* After reading a few articles about how to save money, and realizing we already do all those things – except for selling our second house, since we don’t own one – I came up with a simple money-saving plan anyone could use: write down what you spend money on, then start eliminating. However, I realized that, if finances allow, there ought to be an occasional special something not necessary – the very reason why Hershey’s candy bars became so popular during the 1920’s depression.

* Made my own vanilla extract — although I have to admit that I didn’t grow the beans nor make the vodka myself.

* Learned how to hyperlink for my experimental eBooks, which is pending approval to the premium catelogue. (Yep, put a second one up: https://www.smashwords.com/books/view/56480 , but this version is minus the hyperlinks.)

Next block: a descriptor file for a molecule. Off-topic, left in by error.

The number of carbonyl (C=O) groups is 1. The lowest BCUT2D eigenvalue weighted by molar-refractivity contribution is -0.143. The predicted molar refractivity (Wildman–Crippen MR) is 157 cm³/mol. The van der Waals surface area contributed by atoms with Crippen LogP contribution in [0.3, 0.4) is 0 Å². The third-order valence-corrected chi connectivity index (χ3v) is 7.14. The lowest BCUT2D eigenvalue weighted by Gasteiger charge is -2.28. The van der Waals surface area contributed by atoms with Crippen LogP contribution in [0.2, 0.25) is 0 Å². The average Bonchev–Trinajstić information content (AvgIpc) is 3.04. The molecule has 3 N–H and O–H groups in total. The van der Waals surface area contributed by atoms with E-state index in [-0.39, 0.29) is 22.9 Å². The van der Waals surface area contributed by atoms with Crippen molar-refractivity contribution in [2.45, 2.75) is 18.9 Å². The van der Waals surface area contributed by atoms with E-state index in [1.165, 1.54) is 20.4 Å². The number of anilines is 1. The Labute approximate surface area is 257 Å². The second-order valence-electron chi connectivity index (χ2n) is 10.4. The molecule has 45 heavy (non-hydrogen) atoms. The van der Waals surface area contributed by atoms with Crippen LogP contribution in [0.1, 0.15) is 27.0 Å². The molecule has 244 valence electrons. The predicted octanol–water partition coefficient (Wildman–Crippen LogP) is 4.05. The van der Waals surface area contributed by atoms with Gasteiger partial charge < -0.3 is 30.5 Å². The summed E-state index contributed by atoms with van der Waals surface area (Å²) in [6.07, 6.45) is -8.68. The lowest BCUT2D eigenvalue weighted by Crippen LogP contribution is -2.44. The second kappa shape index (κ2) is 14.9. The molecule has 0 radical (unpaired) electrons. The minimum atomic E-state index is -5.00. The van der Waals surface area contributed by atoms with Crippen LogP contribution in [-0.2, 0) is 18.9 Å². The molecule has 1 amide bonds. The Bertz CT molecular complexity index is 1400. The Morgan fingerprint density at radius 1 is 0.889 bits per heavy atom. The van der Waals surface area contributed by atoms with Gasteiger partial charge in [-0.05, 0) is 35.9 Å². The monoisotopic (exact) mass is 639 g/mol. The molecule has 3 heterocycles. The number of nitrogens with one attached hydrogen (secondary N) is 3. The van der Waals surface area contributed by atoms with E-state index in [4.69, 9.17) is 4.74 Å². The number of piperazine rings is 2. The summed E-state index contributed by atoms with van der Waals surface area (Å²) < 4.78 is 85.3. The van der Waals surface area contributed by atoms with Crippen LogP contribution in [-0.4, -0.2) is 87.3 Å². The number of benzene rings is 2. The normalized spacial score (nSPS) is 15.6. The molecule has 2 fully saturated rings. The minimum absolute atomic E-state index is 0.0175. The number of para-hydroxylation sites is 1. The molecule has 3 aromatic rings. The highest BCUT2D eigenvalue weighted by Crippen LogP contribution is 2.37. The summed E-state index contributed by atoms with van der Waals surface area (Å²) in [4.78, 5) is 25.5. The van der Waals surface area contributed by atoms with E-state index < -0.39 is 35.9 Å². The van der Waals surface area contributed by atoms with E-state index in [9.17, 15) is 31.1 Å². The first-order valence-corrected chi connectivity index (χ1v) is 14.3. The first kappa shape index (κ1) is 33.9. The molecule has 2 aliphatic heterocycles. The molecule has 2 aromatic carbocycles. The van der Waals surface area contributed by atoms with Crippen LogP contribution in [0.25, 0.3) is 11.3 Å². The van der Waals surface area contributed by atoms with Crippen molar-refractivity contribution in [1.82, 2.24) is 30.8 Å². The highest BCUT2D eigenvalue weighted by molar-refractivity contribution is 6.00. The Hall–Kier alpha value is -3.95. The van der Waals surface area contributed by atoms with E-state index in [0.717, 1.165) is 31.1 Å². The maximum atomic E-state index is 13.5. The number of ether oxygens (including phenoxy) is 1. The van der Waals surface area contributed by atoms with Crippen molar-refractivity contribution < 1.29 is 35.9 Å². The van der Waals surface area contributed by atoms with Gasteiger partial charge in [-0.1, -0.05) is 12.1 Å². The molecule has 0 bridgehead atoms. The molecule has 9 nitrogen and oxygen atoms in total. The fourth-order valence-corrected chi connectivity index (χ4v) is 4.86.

* Attended the newly formed Sisters In Crime chapter for our state.

And just think… there are still 3.5 days left in the month to learn and do even more interesting things.

4 Agents and Michigan Sisters in Crime

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Admittedly, the past two weeks were overwhelming with writing activities — that is, attending writing activities, not writing writing activities. It started with Miss Snark’s Secret Agent contest on Monday (I got my first 250 pages in for critiques — very helpful). Monday night WriteOnCon held a chat with three agents (interesting to discover their likes and visions for the future). I planned to get a post in on both those events, but sadly, like jokes, the timing is now past.